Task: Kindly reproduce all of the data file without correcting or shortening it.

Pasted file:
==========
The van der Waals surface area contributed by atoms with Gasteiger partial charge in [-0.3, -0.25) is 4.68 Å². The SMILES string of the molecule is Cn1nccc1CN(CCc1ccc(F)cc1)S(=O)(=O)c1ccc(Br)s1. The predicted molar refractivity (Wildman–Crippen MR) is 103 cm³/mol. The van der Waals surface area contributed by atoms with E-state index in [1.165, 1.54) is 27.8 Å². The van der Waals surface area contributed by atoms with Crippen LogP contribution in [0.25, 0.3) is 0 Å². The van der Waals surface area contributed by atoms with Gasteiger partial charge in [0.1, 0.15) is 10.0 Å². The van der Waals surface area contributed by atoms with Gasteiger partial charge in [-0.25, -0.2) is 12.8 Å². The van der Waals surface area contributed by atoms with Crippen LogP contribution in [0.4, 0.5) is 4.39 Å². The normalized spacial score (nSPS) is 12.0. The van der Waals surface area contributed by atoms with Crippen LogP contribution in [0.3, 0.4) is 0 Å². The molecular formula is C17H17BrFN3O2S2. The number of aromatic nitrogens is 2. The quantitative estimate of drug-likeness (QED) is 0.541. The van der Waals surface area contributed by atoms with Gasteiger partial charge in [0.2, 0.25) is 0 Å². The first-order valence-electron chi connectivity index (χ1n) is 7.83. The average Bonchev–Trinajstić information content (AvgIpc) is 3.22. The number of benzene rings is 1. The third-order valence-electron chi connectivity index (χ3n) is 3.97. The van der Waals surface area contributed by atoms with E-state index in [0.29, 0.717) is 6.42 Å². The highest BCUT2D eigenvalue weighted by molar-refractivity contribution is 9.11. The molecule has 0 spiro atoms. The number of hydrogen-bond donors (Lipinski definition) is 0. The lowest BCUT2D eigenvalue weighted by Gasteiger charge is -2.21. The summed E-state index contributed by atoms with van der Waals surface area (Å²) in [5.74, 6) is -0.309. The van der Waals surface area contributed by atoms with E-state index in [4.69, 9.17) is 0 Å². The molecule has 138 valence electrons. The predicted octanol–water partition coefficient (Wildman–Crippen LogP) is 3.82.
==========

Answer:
The van der Waals surface area contributed by atoms with Gasteiger partial charge in [-0.3, -0.25) is 4.68 Å². The SMILES string of the molecule is Cn1nccc1CN(CCc1ccc(F)cc1)S(=O)(=O)c1ccc(Br)s1. The predicted molar refractivity (Wildman–Crippen MR) is 103 cm³/mol. The van der Waals surface area contributed by atoms with E-state index in [1.165, 1.54) is 27.8 Å². The van der Waals surface area contributed by atoms with Crippen LogP contribution in [0.25, 0.3) is 0 Å². The van der Waals surface area contributed by atoms with Gasteiger partial charge in [0.1, 0.15) is 10.0 Å². The van der Waals surface area contributed by atoms with Gasteiger partial charge in [-0.25, -0.2) is 12.8 Å². The van der Waals surface area contributed by atoms with Crippen LogP contribution in [0.4, 0.5) is 4.39 Å². The normalized spacial score (nSPS) is 12.0. The van der Waals surface area contributed by atoms with Crippen LogP contribution in [0.3, 0.4) is 0 Å². The molecular formula is C17H17BrFN3O2S2. The number of aromatic nitrogens is 2. The quantitative estimate of drug-likeness (QED) is 0.541. The van der Waals surface area contributed by atoms with Gasteiger partial charge in [0.2, 0.25) is 0 Å². The first-order valence-electron chi connectivity index (χ1n) is 7.83. The average Bonchev–Trinajstić information content (AvgIpc) is 3.22. The number of benzene rings is 1. The third-order valence-electron chi connectivity index (χ3n) is 3.97. The van der Waals surface area contributed by atoms with E-state index in [0.29, 0.717) is 6.42 Å². The highest BCUT2D eigenvalue weighted by molar-refractivity contribution is 9.11. The molecule has 0 spiro atoms. The number of hydrogen-bond donors (Lipinski definition) is 0. The lowest BCUT2D eigenvalue weighted by Gasteiger charge is -2.21. The summed E-state index contributed by atoms with van der Waals surface area (Å²) in [5.74, 6) is -0.309. The van der Waals surface area contributed by atoms with E-state index in [4.69, 9.17) is 0 Å². The molecule has 138 valence electrons. The predicted octanol–water partition coefficient (Wildman–Crippen LogP) is 3.82.